They crossbred the original Spanish Pointer with the Sabueso Espanol to create a bird dog, a pointer with excellent scenting abilities. This has made her faster and more agile.
Breeders also set out to create a more versatile hunter. The breed was originally considered deer pointers, but they are now primarily bird dogs. The breed was also selectively bred for this.
The modern breed excels at both pointing and tracking on land and water.
Hunters also appreciate that the Spanish Pointer is easy to train and happy to obey. She is also good at ignoring distractions when she’s in the field.
Spanish Pointer Health Issues
This is a generally a robust and healthy breed, but there are a few conditions they may be prone to:
- Cherry eye – a prolapsed gland in breeds that have third eyelids. This is a condition that may require surgery.
- Hip dysplasia – a malalignment of the ball-and-socket joint of the hip. This condition is usually hereditary and occurs most often in large breeds. It can result in lameness, arthritis, and eventually loss of function.
- Epilepsy – seizures that can be caused by many different things. Idiopathic epilepsy is the most common in dogs, meaning their cause is unknown. If your dog has even one seizure, you need to bring him to the vet.
- Allergies – these are quite common in dogs. They can be allergic to many different things, including food. They usually show up in dogs after six months of age. Your vet can help you determine the allergen that is causing the problem.
Note: Don't let the issues above scare you. The best way to approach health problems is to prevent them in the first place. The Ultimate Guide to Dog Health is a great place to start. Get a copy to keep at home. It will help you prevent the painful health issues that can plague your lovely Spanish Pointer dog from expressing his winning personality and maximizing his life expectancy.
Caring for the Spanish Pointer
Spanish Pointer Grooming
The Spanish Pointer is a low-maintenance breed that’s an average shedder. Their coats need to be brushed regularly, but they should only be bathed when necessary.
Their coats will be beautiful with just a rubdown with a towel.
Otherwise, like all dogs, they need their nails trimmed and ears checked regularly and routine tooth brushing.
Spanish Pointer Diet
This breed has no specific dietary needs. She will do well on high-quality commercial food. Depending on her activity level, she may do better on an active-dog formula.
Spanish Pointer Exercise
The Spanish Pointer is a high-energy, hard-working breed that needs a lot of exercise. They should live in a rural setting where they have plenty of room to run.
They are not suited to apartment living or even a house with a small yard.
This breed needs a home with a very active family. They need vigorous exercise every day. A Spanish Pointer will not be satisfied with a short daily walk.
Long jogs, cycling, or organized dog sports would do the job. She would excel at agility or hunting trials, for example.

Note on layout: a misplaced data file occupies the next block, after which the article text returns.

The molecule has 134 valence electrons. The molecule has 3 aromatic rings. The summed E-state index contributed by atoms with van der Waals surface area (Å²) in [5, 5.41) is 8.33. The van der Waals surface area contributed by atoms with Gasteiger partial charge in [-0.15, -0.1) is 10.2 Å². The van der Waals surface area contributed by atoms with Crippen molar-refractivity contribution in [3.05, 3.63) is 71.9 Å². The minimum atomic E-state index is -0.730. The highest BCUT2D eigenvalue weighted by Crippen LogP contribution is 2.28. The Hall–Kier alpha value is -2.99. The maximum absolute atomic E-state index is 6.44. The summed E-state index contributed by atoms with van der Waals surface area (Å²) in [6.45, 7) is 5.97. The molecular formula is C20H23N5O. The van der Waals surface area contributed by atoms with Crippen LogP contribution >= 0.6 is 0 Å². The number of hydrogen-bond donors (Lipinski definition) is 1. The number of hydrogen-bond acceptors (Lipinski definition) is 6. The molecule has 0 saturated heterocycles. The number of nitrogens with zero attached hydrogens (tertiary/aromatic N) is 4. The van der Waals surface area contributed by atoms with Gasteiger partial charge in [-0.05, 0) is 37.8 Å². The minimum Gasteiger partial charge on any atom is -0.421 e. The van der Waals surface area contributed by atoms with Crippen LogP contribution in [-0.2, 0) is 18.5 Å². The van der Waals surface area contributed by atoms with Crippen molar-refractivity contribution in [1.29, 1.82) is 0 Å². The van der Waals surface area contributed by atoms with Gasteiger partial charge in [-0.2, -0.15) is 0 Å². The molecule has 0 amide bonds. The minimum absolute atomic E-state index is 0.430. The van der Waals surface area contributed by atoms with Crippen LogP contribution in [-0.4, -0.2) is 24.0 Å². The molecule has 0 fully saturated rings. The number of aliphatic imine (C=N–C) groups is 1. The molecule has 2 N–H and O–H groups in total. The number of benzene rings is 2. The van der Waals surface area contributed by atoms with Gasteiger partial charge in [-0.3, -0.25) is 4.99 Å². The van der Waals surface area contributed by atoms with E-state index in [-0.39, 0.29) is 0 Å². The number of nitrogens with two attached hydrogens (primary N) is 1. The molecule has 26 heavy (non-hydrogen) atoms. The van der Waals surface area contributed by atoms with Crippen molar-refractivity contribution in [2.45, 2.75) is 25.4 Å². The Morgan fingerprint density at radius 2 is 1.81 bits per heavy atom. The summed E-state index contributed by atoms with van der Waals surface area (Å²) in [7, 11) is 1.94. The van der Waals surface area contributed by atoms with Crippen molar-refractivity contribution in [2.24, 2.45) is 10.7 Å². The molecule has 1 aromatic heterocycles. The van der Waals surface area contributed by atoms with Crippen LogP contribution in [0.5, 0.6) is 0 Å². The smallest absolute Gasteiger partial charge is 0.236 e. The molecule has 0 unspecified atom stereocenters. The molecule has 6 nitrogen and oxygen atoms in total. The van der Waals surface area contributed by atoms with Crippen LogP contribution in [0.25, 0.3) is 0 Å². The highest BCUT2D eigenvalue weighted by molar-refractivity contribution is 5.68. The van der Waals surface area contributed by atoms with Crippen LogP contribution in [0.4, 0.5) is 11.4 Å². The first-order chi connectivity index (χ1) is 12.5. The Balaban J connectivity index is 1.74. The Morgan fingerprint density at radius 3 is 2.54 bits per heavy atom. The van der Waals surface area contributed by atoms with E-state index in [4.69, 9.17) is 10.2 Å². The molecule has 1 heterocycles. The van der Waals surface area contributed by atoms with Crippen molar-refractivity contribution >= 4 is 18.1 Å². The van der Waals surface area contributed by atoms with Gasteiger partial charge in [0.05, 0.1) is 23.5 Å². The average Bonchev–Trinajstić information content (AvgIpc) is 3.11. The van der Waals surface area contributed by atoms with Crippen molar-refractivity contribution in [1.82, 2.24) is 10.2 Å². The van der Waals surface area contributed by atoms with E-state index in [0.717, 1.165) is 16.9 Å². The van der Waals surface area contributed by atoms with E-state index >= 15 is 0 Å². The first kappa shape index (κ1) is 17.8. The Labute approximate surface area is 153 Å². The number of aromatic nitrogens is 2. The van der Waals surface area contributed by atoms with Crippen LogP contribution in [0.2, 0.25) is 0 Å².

If you can’t provide this dog with enough exercise, you will see some unwanted Spanish Pointer behaviors. She is likely to become restless, bored, and destructive.
Check out this article we wrote on how exercise can help dogs with bad behavior.
Finding a Spanish Pointer
Buying a Spanish Pointer from a Breeder
The Spanish Pointer is a very rare dog outside of Spain. If you’re looking for a Spanish Pointer for sale, you may need a lot of patience.
At the time of this writing, we were able to find only one North American Spanish Pointer breeder, but their web site appeared to be out of date.
There are web sites that list breeders of pointing dogs in general, and that might be the best place to start a search. You might try sites like Gundog Central and Gundogs Online.
Another option for finding a Spanish Pointer puppy is to search online for Spanish Pointer user forums or Facebook groups. These groups exist for nearly every breed.
You could even try YouTube. Breeders and enthusiasts around the world post videos of many breeds. It’s possible to connect with a poster who would have helpful information about finding Spanish Pointers.
Spanish Pointer Rescue/Adoption
Again, because of the rarity of this breed, finding a Spanish Pointer for adoption will be difficult. You’re not likely to find one in a shelter.
At the time of this writing, we were not able to find any Spanish Pointer rescues. If you speak Spanish or know someone who does, you might try rescue organizations in Spain or even more generally in Europe.
If you’re unable to find a Spanish Pointer, you may want to consider a similar breed. There are other pointer breeds with similar physical and/or temperament traits that may be easier to find.
One possibility is the English Pointer (simply called Pointer in North America) which is more available in North America. He is similar to the Spanish Pointer in size and temperament. He is also a good family dog and has been called “the Cadillac of bird dogs.”
The primary difference between them is that the English Pointer is a little more driven as a scenthound. He is more likely to be distracted by an interesting smell.
He is also a little more independent so training may take a little more effort.
The American Pointer Club would be a good place to start if you’re interested in considering an English Pointer. They maintain a breeder directory if you’re looking for puppies. They may also have information about dogs available for adoption.
There are also a number of rescues available for English pointers.
Is the Spanish Pointer the Right Breed for You?
If you’re looking for a gundog with impressive skills who is also a great family dog, you couldn’t go wrong with the Spanish Pointer.
If you’re lucky enough to find one, you will have a loyal and devoted hunting companion.
Do you have kids? Then you’ll find that he will be a perfect playmate for them as well.
However, like most hunting dogs, this breed is very energetic and needs a lot of vigorous exercise.
If you can provide that, you will find that the Spanish Pointer temperament will make this breed a delightful addition to your family.